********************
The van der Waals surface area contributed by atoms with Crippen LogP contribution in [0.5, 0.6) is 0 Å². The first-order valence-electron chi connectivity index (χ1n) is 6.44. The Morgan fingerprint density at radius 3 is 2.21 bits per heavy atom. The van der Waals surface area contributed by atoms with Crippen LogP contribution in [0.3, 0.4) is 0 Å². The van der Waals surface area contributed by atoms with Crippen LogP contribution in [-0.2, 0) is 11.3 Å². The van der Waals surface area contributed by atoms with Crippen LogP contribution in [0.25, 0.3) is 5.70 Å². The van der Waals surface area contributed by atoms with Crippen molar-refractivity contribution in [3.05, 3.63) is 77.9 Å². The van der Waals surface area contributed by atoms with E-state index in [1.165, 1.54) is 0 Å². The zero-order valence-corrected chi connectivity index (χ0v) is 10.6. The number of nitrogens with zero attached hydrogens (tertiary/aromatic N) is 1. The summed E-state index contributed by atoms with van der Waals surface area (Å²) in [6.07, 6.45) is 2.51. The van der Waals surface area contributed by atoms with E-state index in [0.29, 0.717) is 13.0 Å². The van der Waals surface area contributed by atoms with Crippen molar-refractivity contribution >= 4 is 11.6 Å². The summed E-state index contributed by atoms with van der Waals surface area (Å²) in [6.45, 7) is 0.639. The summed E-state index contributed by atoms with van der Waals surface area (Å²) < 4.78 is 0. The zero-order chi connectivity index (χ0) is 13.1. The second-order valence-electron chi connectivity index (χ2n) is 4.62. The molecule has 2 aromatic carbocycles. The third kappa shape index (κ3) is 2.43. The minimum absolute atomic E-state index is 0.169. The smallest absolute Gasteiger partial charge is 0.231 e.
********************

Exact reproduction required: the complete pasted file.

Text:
The van der Waals surface area contributed by atoms with Crippen LogP contribution in [0.5, 0.6) is 0 Å². The first-order valence-electron chi connectivity index (χ1n) is 6.44. The Morgan fingerprint density at radius 3 is 2.21 bits per heavy atom. The van der Waals surface area contributed by atoms with Crippen LogP contribution in [0.3, 0.4) is 0 Å². The van der Waals surface area contributed by atoms with Crippen LogP contribution in [-0.2, 0) is 11.3 Å². The van der Waals surface area contributed by atoms with Crippen LogP contribution in [0.25, 0.3) is 5.70 Å². The van der Waals surface area contributed by atoms with Crippen molar-refractivity contribution in [3.05, 3.63) is 77.9 Å². The van der Waals surface area contributed by atoms with E-state index in [1.165, 1.54) is 0 Å². The zero-order valence-corrected chi connectivity index (χ0v) is 10.6. The number of nitrogens with zero attached hydrogens (tertiary/aromatic N) is 1. The summed E-state index contributed by atoms with van der Waals surface area (Å²) in [6.07, 6.45) is 2.51. The van der Waals surface area contributed by atoms with E-state index in [0.29, 0.717) is 13.0 Å². The van der Waals surface area contributed by atoms with Crippen molar-refractivity contribution >= 4 is 11.6 Å². The summed E-state index contributed by atoms with van der Waals surface area (Å²) in [6.45, 7) is 0.639. The summed E-state index contributed by atoms with van der Waals surface area (Å²) < 4.78 is 0. The zero-order chi connectivity index (χ0) is 13.1. The second-order valence-electron chi connectivity index (χ2n) is 4.62. The molecule has 2 aromatic carbocycles. The third kappa shape index (κ3) is 2.43. The minimum absolute atomic E-state index is 0.169. The smallest absolute Gasteiger partial charge is 0.231 e.